To provide a negative persistence-enhancement for \(\mathcal{R} \circ \mathcal{E}\) we first provide one for \(\mathcal{E}\). To this end let \(\mathbf{D}\) be the full subcategory of \(\overline{{\mathbb{R}}}\)-spaces of the form \(r + \mathcal{E} f\) or \(r + \mathcal{R} \mathcal{E} f\) for some bounded constructible \({\mathbb{R}}\)-space \(f\) and some \(r \in (-\infty, \infty]\). (We don’t need constructibility for the results of this section, but we will need it later and we don’t intend to introduce even more notation.) Now we define the smoothing functor \(\mathcal{S}\) on \(\mathbf{D}\). The easiest part of the definition are the endofunctors. Moreover these endofunctors exist on the whole category of \((-\infty, \infty]\)-spaces and not just \(\mathbf{D}\). Now let \(f \colon X \rightarrow (-\infty, \infty]\) be a continuous function, then we set \(\mathcal{S}((a, b))(f) := f - b\) for all \((a, b) \in -D\). And for any homomorphism \(\varphi\) in the category of \((-\infty, \infty]\)-spaces we set \(\mathcal{S}((a, b))(\varphi) := \varphi\). This defines the endofunctors \(\{\mathcal{S}(\mathbf{a}) ~|~ \mathbf{a} \in -D\}\) on all \((-\infty, \infty]\)-spaces.

Now let \(f \colon X \rightarrow {\mathbb{R}}\) be an \({\mathbb{R}}\)-space, let \(r \in {\mathbb{R}}\), and let \((a, b), (c, d) \in -D\) with \((a, b) \preceq (c, d)\). Then we set \[ \mathcal{S}((a, b) \preceq (c, d))(r + \mathcal{E} f) \colon {\operatorname{epi}}f \rightarrow {\operatorname{epi}}f, (p, t) \mapsto (p, t - b + d) . \] Moreover we set \[ \mathcal{S}((a, b) \preceq (c, d))(r + \mathcal{R} \mathcal{E} f) := \mathcal{R}(\mathcal{S}((a, b) \preceq (c, d))(r + \mathcal{E} f)) . \] And this concludes our definition of \(\mathcal{S}\).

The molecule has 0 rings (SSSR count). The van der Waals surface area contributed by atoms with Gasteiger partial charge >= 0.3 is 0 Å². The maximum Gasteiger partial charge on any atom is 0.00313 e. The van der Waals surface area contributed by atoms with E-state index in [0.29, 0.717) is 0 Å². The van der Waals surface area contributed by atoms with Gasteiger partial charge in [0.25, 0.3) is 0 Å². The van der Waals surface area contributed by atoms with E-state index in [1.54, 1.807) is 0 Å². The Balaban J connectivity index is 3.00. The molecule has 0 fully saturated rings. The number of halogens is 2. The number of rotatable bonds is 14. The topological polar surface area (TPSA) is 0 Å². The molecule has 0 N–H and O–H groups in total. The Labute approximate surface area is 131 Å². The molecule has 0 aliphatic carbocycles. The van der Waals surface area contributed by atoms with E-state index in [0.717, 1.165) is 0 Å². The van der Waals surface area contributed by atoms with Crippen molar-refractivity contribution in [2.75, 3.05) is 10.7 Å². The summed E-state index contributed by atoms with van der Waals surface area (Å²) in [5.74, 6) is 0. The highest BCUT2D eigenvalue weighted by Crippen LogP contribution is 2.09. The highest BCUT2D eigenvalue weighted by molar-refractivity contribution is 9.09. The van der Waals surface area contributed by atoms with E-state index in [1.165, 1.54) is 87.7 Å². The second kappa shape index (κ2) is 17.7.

Now for \((a, b) \in D^{\perp}\), the \((a, b)\)-interleavings of two join trees are precisely the \((a, b)\)-interleavings with respect to \(\mathcal{S}\). In particular the interleaving distances coincide by corollary 12. Admittedly it is a bit of a cheat or kind of trivial, since we specifically defined this subcategory \(\mathbf{D}\) so that this was going to work out.

Next we define the functor \(\tilde{\mathcal{E}}\). To this end let \(f \colon X \rightarrow {\mathbb{R}}\) and \(g \colon Y \rightarrow {\mathbb{R}}\) be continuous functions, let \((a, b), (c, d) \in -D\), and let \(\varphi \colon X \rightarrow Y\) be a homomorphism from \((f, (a, b))\) to \((g, (c, d))\) in \(-\mathbf{F}\). Then we set \(\tilde{\mathcal{E}}(f, (a, b)) := -b + \mathcal{E} f\), similarly for \((g, (c, d))\) of course, and \(\tilde{\mathcal{E}}(\varphi) \colon {\operatorname{epi}}f \rightarrow {\operatorname{epi}}g, (p, t) \mapsto (\varphi(p), t - b + d)\). This defines our negative persistence-enhancement of \(\mathcal{E}\). (Again a bit of a cheat.)

We note that we have the following

**Lemma.**The endofunctor \(\mathcal{R}\) is a \(1\)-homomorphism from \(\mathbf{D}\) to \(\mathbf{D}\) and \(\pi \colon {\operatorname{id}}\Rightarrow \mathcal{R}\) is a \(2\)-homomorphism.

In particular \(\mathcal{S}\) and \(\mathcal{R} \circ \tilde{\mathcal{E}}\) form a negative persistence-enhancement of join trees. (This does not yield any new results about join trees, we just meant to show, they fit into this framework.)